As the ice melts, it redistributes unevenly. Ocean currents and prevailing winds tend to push the remaining sea ice toward Canada and Alaska, White says. So while the Northern Sea Route above Russia is increasingly open, the Northwest Passage might remain impassable for years.
As a result, “you will see Russia and Norway fully seeking to develop their natural resources,” while in the short term, the U.S. probably won’t, says Heather Conley, a scholar at the Center for Strategic and International Studies.
Ice isn’t the only factor, she adds. “National policies” play a major role. Russia long has viewed the Arctic as the key to its 21st-century energy requirements as Siberian oil and gas fields diminish. Russia also views the Northern Sea Route as a lucrative new passage for commerce, Conley says.
In the U.S., the shale gas revolution has changed the thinking about developing Arctic resources, Conley says. The 2010 Deepwater Horizon oil well blowout in the Gulf of Mexico also dimmed enthusiasm for drilling in Arctic waters. Indeed, after encountering problems during a brief attempt to drill in 2012, Royal Dutch Shell announced this year it would postpone plans. Norway’s Statoil and ConocoPhillips came to similar decisions.
But there are other resources to be recovered with less risk, such as Greenland’s rare earth metals, says Malte Humpert, executive director of The Arctic Institute.
Already, two dozen mines in the Russian Arctic produce nickel, copper, tin, uranium, and phosphate. Alaska’s Red Dog mine, opened in 1989, leads the world in the production of zinc and is a major source of lead. Additionally, plans are under way to mine highly pure iron ore from Canada’s Baffin Island.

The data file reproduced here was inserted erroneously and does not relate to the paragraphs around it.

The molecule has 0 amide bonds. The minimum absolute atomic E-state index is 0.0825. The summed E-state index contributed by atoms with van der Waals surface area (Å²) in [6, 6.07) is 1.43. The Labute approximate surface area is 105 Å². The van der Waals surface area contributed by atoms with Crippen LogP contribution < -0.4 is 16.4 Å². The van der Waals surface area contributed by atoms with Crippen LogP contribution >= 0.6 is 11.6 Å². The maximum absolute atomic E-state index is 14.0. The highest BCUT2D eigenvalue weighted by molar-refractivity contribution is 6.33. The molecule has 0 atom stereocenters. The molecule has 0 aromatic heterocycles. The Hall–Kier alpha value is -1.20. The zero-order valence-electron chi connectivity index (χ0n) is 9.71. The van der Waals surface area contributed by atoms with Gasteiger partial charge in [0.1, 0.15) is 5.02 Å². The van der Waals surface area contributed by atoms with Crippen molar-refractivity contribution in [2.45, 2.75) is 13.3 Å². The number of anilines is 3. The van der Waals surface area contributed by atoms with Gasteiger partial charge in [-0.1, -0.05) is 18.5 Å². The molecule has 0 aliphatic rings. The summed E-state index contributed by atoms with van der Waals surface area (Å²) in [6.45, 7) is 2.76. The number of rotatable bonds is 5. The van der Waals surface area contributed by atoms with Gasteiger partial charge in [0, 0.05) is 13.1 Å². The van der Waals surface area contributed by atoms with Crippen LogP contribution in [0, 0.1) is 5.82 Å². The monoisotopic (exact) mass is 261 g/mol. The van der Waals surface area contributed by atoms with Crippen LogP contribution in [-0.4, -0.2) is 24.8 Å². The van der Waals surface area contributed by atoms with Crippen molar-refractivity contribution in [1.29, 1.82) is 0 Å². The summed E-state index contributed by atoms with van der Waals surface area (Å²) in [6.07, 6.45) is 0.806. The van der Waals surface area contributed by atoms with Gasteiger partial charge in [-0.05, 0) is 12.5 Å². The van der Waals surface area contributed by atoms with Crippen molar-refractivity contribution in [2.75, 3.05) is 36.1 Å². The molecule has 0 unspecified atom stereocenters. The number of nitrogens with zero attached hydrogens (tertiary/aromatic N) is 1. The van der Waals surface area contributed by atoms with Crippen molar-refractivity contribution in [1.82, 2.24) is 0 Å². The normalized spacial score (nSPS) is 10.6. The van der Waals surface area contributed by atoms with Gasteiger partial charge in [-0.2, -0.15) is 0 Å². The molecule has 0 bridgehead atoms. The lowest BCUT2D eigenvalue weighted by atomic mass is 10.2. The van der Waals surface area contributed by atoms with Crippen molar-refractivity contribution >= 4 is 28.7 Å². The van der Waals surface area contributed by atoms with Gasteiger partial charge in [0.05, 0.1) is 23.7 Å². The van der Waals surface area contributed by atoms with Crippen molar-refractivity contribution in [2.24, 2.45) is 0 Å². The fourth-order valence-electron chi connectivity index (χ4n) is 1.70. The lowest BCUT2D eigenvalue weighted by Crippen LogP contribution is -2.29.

The melting ice and the promise of natural resources has sparked new interest by such non-Arctic entities as China, the European Union, India, Japan, and South Korea. Even the U.N. warned this year of a rush to capture Arctic resources. The U.N.’s main concern, for now at least, is environmental damage, not hostility.
In the near term, competition does not seem likely to spark conflict. About 90 percent of the Arctic’s resources are believed to reside within the exclusive economic zones that extend 200 miles from the shores of the five Arctic nations, White says. Still, the Navy watches development — and its potential to create “considerable shipping” — with a wary eye, White says. “The likelihood of having conflict is low, but it’s not zero.” For the Navy, “being there and projecting power” is important as needs pick up for search and rescue missions, freedom of navigation exercises, disaster response, and humanitarian assistance.
Even for peaceful operations, the Navy today is ill-equipped to operate in the Arctic.
In 2011, the War Gaming Department of the U.S. Naval War College in Rhode Island conducted the Fleet Arctic Operations Game and concluded “the U.S. Navy is inadequately prepared to conduct sustained maritime operations in the Arctic region.”
The Navy lacks “appropriate ship types to operate in or near Arctic ice” and lacks support facilities and logistics capabilities for Arctic operations, the War College stated in a post-game report. Because it lacks icebreakers and other ice-capable ships, the Navy must depend on the Coast Guard and international partners.
The Coast Guard’s inventory isn’t great. Heavy icebreaker USCGC Polar Star (WAGB-10) is 36 years old and recently completed a four-year, $57 million overhaul to extend its life for another seven to 10 years. Medium icebreaker USCGC Healy (WAGB-20) is 13 years old. USCGC Polar Sea (WAGB-11) is laid up awaiting a decision on whether it should be repaired or scrapped. The Coast Guard also operates some buoy tenders and tugs capable of light icebreaking. By comparison, Russia boasts 10 working icebreakers and has announced plans to build nine more.